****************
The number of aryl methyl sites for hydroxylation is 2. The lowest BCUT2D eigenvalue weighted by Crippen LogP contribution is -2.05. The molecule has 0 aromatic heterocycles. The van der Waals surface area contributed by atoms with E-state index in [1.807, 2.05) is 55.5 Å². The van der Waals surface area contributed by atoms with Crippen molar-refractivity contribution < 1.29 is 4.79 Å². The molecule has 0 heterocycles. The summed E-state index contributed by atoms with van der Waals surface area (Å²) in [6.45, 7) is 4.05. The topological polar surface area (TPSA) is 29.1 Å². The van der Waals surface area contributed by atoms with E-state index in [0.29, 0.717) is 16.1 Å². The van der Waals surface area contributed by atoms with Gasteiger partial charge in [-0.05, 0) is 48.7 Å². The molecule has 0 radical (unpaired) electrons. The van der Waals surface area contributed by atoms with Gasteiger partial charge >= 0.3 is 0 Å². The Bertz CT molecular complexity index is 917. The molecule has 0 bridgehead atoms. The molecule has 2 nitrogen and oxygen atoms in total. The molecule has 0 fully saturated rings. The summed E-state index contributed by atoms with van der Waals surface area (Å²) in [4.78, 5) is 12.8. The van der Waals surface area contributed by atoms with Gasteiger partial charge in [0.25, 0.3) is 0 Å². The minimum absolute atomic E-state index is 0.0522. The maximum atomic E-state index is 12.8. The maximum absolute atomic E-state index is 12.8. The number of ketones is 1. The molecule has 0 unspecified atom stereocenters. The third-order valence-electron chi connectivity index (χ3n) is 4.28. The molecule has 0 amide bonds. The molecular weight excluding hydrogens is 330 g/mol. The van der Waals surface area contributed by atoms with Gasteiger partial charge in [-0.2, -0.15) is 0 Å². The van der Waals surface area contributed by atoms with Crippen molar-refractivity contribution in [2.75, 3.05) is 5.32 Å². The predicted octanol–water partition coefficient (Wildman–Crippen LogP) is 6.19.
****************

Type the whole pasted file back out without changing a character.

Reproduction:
The number of aryl methyl sites for hydroxylation is 2. The lowest BCUT2D eigenvalue weighted by Crippen LogP contribution is -2.05. The molecule has 0 aromatic heterocycles. The van der Waals surface area contributed by atoms with E-state index in [1.807, 2.05) is 55.5 Å². The van der Waals surface area contributed by atoms with Crippen molar-refractivity contribution < 1.29 is 4.79 Å². The molecule has 0 heterocycles. The summed E-state index contributed by atoms with van der Waals surface area (Å²) in [6.45, 7) is 4.05. The topological polar surface area (TPSA) is 29.1 Å². The van der Waals surface area contributed by atoms with E-state index in [0.29, 0.717) is 16.1 Å². The van der Waals surface area contributed by atoms with Gasteiger partial charge in [-0.05, 0) is 48.7 Å². The molecule has 0 radical (unpaired) electrons. The van der Waals surface area contributed by atoms with Gasteiger partial charge >= 0.3 is 0 Å². The Bertz CT molecular complexity index is 917. The molecule has 0 bridgehead atoms. The molecule has 2 nitrogen and oxygen atoms in total. The molecule has 0 fully saturated rings. The summed E-state index contributed by atoms with van der Waals surface area (Å²) in [4.78, 5) is 12.8. The van der Waals surface area contributed by atoms with Gasteiger partial charge in [0.25, 0.3) is 0 Å². The minimum absolute atomic E-state index is 0.0522. The maximum atomic E-state index is 12.8. The maximum absolute atomic E-state index is 12.8. The number of ketones is 1. The molecule has 0 unspecified atom stereocenters. The third-order valence-electron chi connectivity index (χ3n) is 4.28. The molecule has 0 amide bonds. The molecular weight excluding hydrogens is 330 g/mol. The van der Waals surface area contributed by atoms with Gasteiger partial charge in [-0.2, -0.15) is 0 Å². The van der Waals surface area contributed by atoms with Crippen molar-refractivity contribution in [2.75, 3.05) is 5.32 Å². The predicted octanol–water partition coefficient (Wildman–Crippen LogP) is 6.19.